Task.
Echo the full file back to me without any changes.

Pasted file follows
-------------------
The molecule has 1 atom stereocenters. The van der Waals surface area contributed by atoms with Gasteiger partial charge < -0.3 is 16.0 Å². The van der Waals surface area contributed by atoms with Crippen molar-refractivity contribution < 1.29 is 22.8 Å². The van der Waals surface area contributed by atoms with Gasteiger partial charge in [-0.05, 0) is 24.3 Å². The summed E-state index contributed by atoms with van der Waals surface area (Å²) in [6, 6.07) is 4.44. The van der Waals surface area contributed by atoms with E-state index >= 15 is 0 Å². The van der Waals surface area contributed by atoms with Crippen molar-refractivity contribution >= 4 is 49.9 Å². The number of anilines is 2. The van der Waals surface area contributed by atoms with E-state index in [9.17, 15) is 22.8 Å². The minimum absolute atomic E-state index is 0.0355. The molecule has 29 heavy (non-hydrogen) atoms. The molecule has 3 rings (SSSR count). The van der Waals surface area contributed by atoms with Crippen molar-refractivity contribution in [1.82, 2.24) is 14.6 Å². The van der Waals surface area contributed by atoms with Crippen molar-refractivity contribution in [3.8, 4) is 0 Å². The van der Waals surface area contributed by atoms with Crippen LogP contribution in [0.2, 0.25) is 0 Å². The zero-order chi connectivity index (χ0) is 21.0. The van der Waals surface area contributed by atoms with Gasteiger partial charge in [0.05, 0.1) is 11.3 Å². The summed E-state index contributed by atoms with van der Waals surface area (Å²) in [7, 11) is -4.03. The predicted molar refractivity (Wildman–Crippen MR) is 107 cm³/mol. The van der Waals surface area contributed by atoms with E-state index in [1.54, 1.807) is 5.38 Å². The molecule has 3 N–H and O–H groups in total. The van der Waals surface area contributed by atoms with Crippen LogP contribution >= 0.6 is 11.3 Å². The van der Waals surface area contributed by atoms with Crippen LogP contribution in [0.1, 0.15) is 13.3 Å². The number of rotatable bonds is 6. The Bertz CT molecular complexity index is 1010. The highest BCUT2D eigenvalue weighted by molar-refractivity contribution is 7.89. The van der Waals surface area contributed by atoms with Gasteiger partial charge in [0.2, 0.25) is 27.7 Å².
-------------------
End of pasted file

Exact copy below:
The molecule has 1 atom stereocenters. The van der Waals surface area contributed by atoms with Gasteiger partial charge < -0.3 is 16.0 Å². The van der Waals surface area contributed by atoms with Crippen molar-refractivity contribution < 1.29 is 22.8 Å². The van der Waals surface area contributed by atoms with Gasteiger partial charge in [-0.05, 0) is 24.3 Å². The summed E-state index contributed by atoms with van der Waals surface area (Å²) in [6, 6.07) is 4.44. The van der Waals surface area contributed by atoms with E-state index >= 15 is 0 Å². The van der Waals surface area contributed by atoms with Crippen molar-refractivity contribution >= 4 is 49.9 Å². The number of anilines is 2. The van der Waals surface area contributed by atoms with E-state index in [9.17, 15) is 22.8 Å². The minimum absolute atomic E-state index is 0.0355. The molecule has 29 heavy (non-hydrogen) atoms. The molecule has 3 rings (SSSR count). The van der Waals surface area contributed by atoms with Crippen molar-refractivity contribution in [1.82, 2.24) is 14.6 Å². The van der Waals surface area contributed by atoms with Crippen molar-refractivity contribution in [3.8, 4) is 0 Å². The van der Waals surface area contributed by atoms with Crippen LogP contribution in [0.2, 0.25) is 0 Å². The zero-order chi connectivity index (χ0) is 21.0. The van der Waals surface area contributed by atoms with Gasteiger partial charge in [0.05, 0.1) is 11.3 Å². The summed E-state index contributed by atoms with van der Waals surface area (Å²) in [7, 11) is -4.03. The predicted molar refractivity (Wildman–Crippen MR) is 107 cm³/mol. The van der Waals surface area contributed by atoms with E-state index in [1.54, 1.807) is 5.38 Å². The molecule has 3 N–H and O–H groups in total. The van der Waals surface area contributed by atoms with Crippen LogP contribution >= 0.6 is 11.3 Å². The van der Waals surface area contributed by atoms with Crippen LogP contribution in [0.1, 0.15) is 13.3 Å². The number of rotatable bonds is 6. The Bertz CT molecular complexity index is 1010. The highest BCUT2D eigenvalue weighted by molar-refractivity contribution is 7.89. The van der Waals surface area contributed by atoms with Gasteiger partial charge in [0.2, 0.25) is 27.7 Å².